Anti-Bonus Factor: Dan Scott Awful Family Award

Evil Dan Scott from One Tree Hill

Speaking of highest highs and lowest lows, I could not handle Lucy’s family. Terrible parenting is no stranger to YA literature, but usually we are limited to one or two awful parents per family. Not Lucy! Lucy gets three for the price of one!

First, there are Lucy’s actual parents. Lucy’s father is mainly terrible by virtue of inaction; he lets his neurotic wife and manipulative father-in-law make most of the import decisions in his life and tends to hide in times of emotional turbulence. Lucy’s mom is also cowardly, but she takes that cowardice to new heights by also forcing her own failed dreams onto her offspring. Look, Lucy’s mom. You didn’t have the feet, but Lucy doesn’t have the heart. Back off. Oh! And one time she tried to blame Lucy for not being able to revive the piano teacher when she spontaneously died of a stroke.

But far and away the worst member of the Beck-Moreau household is Grandpa Beck, aka the worst grandfather in history. He is an emotionally abusive monster. We love our armchair diagnoses of literary characters here at FYA, so I’m going to go ahead and slap him with Narcissistic Personality Disorder and a sprinkling of generic sociopathic tendencies. I spent the entire book wanting to set fire to him.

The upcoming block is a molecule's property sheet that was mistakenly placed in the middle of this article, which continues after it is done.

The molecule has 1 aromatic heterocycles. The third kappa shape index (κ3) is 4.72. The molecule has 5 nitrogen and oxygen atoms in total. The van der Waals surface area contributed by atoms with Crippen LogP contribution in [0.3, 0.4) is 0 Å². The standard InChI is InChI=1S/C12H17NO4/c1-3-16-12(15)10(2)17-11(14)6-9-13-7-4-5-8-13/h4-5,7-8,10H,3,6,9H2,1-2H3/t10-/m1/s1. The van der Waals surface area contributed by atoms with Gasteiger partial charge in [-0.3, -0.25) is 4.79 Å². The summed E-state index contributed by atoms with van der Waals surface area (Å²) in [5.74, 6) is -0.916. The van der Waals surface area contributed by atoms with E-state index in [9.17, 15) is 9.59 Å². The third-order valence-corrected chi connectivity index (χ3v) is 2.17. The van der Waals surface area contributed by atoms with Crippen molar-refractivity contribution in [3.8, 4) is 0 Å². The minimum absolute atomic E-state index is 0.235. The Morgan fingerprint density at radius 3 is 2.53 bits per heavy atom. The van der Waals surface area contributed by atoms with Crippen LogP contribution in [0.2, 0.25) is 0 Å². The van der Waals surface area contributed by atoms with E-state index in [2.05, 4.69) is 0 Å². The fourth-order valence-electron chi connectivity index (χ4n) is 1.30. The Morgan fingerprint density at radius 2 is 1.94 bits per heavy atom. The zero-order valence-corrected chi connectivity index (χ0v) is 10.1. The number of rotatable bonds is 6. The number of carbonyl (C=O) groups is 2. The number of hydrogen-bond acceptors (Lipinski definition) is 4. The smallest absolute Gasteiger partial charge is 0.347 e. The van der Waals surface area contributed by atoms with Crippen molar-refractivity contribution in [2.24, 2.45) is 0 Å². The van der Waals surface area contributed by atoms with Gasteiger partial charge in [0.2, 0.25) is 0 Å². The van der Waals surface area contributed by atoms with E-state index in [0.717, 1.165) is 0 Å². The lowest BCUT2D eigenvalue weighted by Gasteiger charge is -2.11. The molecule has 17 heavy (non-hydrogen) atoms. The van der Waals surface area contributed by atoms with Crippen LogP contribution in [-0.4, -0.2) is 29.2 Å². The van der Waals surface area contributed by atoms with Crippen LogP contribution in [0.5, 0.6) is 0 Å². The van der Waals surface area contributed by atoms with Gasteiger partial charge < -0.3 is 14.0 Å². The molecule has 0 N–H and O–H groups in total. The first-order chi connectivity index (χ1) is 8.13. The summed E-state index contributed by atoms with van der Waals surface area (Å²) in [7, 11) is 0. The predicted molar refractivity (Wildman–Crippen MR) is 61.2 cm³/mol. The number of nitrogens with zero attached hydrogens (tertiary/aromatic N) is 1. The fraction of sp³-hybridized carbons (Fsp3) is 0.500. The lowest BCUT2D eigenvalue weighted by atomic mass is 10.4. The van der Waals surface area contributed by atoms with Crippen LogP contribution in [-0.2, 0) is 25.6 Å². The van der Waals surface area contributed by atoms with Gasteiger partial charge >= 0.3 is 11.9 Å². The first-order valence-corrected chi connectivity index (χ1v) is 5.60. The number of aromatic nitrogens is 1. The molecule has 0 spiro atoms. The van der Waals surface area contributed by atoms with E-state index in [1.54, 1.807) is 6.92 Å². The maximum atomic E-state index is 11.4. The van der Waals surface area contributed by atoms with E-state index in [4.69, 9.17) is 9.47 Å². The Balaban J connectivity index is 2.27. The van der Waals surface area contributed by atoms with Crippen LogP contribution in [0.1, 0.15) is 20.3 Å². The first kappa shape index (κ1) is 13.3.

Zarr, being Zarr, manages to humanize everyone just enough to make you doubt your blind hatred of these characters, but I’m not fooled.

Bonus Factor: Sassy Housekeeper

Rosey the robot housekeeper (The Jetsons)

The only family member who does even a remotely good job parenting is Martin, the Beck-Moreau’s longstanding housekeeper. He is the best. I wish he could just adopt Lucy and her brother and move them far, far away from their biological family.

Bonus Factor: Charles Wallace

Charles Wallace, the little brother in Wrinkle in Time, looking cute and inquisitive

Lucy’s 10-year-old brother, Gustav, is totally a Charles Wallace. He is tiny and brilliant and sweet. Like other Charles Wallaces, he’s stuck in this weird nether land of precocious children who are both adorably childlike and bizarrely adult. Obvi, I love him.

Relationship Status: My Best Friend’s Sister

I really liked this book, but not as much as I love some of its older sisters. Reading Zarr’s books hits you on such a deeply personal, emotional level, it’s hard to distinguish what you like better from one book to another. For instance, a lot of people (including most of FYA) swear by Sweethearts, but I’m more of a How to Save a Life girl myself. So it’s not that I think The Lucy Variations is a step down from Zarr’s other books, it’s just that it’s somebody else’s best friend.

FTC Full Disclosure: I received my free review copy from Little, Brown. This review was originally posted on Kirkus Reviews in exchange for monetary compensation, which did not affect or influence my opinions. The Lucy Variations is available now.

Alix is a writer and illustrator who spends way too much time reading Jane Austen retellings of varying quality.